Ka Ipu o Lono shares weekly devotionals to provide spiritual enrichment to members of the Kamehameha Schools ‘ohana. For more inspiration, visit the KS “Our faith” website.
6 No laila, e hoʻohaʻahaʻa ʻoukou iā
6 Therefore humble yourselves under the
He manaʻo o ke kahu
We did something yesterday that we haven’t done in a LOOOOONNNGGG time- we went to Queen Kaʻahumanu Shopping Center. My wife wanted to look at a product she was thinking of getting and she could not quite get the feel of it from the online description.
So, off we went, prepared mentally for the task ahead. We’ve (or at least I) have been out to the market, Costco, Longs, and even OfficeMax; but never to the shopping center since the pandemic started. Little did we know how we would be impacted physically from this trek.
Although the mall was nowhere near the usual pre-COVID numbers, there was still a fair number of folks walking about. My way of dealing with them was to walk fast, get ahead of the pack and plow forward to our destination.
Unfortunately, my wife was the opposite – walk slow and let the pack get ahead. So, I would backtrack to walk alongside her, however, shoppers would be coming out of doorways without any thought of people walking along, cutting us off. We’d stop so they could get ahead and soon we’d come across another entrance and the scenario would repeat itself.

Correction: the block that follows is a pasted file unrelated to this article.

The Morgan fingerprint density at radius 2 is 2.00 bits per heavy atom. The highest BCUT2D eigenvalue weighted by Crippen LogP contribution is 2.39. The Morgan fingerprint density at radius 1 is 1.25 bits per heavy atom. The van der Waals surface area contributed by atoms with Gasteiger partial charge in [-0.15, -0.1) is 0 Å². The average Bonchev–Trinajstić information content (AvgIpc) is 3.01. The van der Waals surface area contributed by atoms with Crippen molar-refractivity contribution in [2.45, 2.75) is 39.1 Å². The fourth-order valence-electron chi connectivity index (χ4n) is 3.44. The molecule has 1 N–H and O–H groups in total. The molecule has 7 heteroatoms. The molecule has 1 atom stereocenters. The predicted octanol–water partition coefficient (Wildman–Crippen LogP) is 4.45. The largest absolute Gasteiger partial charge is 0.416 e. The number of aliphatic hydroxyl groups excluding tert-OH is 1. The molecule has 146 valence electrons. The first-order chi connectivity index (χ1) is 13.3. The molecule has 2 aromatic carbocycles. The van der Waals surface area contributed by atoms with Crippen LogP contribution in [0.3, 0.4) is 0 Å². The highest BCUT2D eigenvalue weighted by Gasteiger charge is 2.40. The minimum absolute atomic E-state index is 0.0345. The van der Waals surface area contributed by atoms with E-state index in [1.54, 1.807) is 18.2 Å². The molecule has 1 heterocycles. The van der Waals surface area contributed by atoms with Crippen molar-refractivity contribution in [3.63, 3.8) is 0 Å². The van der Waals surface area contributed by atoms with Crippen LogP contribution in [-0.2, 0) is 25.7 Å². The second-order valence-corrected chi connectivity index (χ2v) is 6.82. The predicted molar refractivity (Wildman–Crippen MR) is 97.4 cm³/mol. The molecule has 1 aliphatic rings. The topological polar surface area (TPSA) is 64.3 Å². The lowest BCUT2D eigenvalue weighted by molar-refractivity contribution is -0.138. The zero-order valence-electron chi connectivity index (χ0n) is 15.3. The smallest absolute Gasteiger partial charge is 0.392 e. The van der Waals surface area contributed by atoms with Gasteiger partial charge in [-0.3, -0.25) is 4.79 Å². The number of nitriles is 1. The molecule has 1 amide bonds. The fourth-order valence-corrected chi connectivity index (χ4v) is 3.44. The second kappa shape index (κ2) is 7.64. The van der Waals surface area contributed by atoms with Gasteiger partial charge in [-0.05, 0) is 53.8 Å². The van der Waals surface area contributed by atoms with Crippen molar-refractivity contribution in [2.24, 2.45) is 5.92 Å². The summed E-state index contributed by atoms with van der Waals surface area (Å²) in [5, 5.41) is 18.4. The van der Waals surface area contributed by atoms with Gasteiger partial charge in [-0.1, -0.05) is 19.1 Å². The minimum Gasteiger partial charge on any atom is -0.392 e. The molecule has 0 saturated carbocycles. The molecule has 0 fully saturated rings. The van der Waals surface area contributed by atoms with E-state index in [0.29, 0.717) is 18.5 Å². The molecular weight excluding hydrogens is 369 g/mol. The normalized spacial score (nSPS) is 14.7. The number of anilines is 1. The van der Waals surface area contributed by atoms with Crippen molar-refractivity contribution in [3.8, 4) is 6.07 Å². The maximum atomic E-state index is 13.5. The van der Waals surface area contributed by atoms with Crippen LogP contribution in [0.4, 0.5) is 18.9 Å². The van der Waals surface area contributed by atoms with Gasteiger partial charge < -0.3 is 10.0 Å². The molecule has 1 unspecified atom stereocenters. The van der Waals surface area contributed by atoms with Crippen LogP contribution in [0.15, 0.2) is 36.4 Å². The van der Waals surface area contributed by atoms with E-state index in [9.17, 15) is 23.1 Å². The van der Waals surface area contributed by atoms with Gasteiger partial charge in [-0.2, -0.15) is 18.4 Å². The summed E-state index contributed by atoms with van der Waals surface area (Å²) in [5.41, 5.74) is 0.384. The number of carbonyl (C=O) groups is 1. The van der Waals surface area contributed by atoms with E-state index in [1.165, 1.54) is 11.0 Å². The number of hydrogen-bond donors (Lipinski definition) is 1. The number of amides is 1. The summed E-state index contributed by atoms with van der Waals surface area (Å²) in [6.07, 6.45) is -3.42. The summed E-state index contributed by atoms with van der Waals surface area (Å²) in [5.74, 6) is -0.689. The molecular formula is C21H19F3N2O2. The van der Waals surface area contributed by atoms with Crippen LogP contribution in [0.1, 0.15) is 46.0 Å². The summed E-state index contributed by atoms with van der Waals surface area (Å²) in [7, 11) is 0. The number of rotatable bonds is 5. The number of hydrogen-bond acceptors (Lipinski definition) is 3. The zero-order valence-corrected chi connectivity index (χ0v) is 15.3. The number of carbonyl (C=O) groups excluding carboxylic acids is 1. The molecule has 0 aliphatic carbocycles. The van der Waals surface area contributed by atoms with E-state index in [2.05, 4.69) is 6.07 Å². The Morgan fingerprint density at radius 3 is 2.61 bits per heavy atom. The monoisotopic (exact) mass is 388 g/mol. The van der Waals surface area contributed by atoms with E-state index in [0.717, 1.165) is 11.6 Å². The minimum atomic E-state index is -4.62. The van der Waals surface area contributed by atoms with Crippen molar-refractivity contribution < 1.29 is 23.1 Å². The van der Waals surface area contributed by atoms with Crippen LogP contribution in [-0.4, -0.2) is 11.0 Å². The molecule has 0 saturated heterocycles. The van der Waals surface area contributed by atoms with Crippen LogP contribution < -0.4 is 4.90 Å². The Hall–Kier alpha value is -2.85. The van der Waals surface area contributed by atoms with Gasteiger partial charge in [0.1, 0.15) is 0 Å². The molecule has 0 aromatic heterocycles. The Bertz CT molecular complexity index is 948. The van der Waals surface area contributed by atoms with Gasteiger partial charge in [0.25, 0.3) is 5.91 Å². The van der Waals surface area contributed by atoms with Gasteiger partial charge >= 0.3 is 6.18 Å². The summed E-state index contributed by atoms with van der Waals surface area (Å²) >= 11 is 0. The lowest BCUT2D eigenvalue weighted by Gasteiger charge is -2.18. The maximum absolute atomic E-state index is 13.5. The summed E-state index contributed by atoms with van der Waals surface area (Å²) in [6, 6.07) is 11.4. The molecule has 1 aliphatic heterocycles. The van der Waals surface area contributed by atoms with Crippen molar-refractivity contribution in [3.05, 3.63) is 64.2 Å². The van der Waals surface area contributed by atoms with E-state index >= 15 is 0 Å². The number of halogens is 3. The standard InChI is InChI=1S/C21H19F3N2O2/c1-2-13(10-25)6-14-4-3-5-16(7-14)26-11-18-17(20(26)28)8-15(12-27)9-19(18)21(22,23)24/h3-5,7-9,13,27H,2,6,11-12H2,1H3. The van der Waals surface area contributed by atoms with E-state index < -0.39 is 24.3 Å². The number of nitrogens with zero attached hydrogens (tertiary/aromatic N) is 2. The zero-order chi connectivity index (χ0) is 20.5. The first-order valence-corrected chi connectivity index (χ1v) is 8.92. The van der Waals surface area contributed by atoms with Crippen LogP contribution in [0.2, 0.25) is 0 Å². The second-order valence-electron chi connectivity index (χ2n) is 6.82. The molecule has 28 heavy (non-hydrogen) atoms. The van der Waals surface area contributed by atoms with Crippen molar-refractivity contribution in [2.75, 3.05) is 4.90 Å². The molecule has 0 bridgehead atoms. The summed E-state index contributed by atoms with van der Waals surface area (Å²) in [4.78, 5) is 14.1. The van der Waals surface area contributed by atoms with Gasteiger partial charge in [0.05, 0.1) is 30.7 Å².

We both began to feel tense. After going to the three stores we had on our list, we were ready to head home. Unfortunately, we still had a couple more stops to make before we could hunker down in the shelter of our own place.
Anxiety is wearing on the mind AND the body. So often, the way to deal with it is to turn into a turtle and retreat into our shell. In our case, it was to hurry home, into conditions that we could control. Ke Akua is telling us to go to him under his mighty hand, to see him as our puʻuhonua, our place of refuge. As we cast our anxieties on him, his protective presence brings a calming of our spirits and a relaxing of our tense muscles.
As we head back out into the communities, let’s keep in mind that there are those who are anxious being out. Take time to look around and give everyone space. As you experience anxiety, either from the stresses of COVID-19, the season, or just life, cast your anxieties on ke Akua, see Him as our puʻuhonua (refuge), and rest easy in Him.
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